A Growing Gulf
Investor Relations Leaders Have More to Do, With Less Resources to Do It
Companies are facing an investor landscape that is unrecognizable from just a decade ago. Global capital allocation, ubiquitous information and blurring communication channels create the perfect storm where an unprepared company can find itself as a virtual bystander, as others decide its fate in the marketplace.
This new environment has forced companies — and the CFOs and investor relations officers (IRO) who manage investor relations (IR) — to radically reshape the way they communicate and interact with the audiences that affect their company’s valuation.
“Just a few years ago, IR was still primarily narrowcasting our story to a relatively small universe of analysts and current or prospective investors,” said Thaddeus Vayda, the vice president of IR at Transocean, the global offshore drilling company. “Now, investors are using a variety of information sources and channels — increasingly more from outside our company — to make investment decisions. What this means is that we must do a lot more work to help investors accurately assimilate all of this information as to how it really impacts our company. I can’t simply do that solely in an earnings release or conference call.”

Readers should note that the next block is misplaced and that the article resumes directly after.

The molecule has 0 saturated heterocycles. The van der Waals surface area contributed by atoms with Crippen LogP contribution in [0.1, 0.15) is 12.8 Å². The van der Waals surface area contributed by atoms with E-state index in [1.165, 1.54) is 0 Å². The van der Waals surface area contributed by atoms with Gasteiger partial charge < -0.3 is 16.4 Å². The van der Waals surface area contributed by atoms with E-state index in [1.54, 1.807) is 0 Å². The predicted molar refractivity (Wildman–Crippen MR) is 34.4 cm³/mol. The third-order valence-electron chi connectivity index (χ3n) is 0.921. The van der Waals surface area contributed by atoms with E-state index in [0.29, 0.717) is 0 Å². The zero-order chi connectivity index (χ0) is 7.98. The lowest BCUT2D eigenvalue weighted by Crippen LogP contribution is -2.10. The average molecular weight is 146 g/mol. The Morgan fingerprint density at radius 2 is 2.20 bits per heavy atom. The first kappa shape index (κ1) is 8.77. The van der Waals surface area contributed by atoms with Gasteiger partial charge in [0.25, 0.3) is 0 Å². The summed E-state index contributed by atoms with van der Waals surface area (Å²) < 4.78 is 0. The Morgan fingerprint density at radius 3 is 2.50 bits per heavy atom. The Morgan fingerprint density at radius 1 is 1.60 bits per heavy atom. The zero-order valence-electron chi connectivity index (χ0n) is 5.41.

Still, when Vayda first took on his role at Transocean in 2011, he did so with the confidence that Transocean had both the tools and the experience to navigate this new environment largely on its own.
It’s not hard to understand why. Few IROs know their company or industry better than Vayda — who had previously spent five years with Transocean in various financial and operational roles; and a decade covering the oilfield services industry and the company as an equity analyst. He also had the customary set of IR tools — from stock surveillance; to financial and institutional databases; to contact management systems.
Five years ago, this would have been more than sufficient.
Not today, according to Vayda. “I don’t need more information. I need more intelligence about what investors are thinking; about what companies or industries activists are targeting; and about what politicians or regulators are planning in Washington, D.C. or Brussels or Brazil. The scope of my job has just gotten bigger, and I know that is true of plenty of other people in my position.”
Long gone are the days when IR was a one-person job with a few off-the-shelf tools and a Bloomberg terminal. Today’s IR leaders have more responsibility, more accountability and — in many cases — a bigger role in advising senior management and boards on core business strategy.
But while IR jobs are getting bigger, the resources allocated to investor relations are not.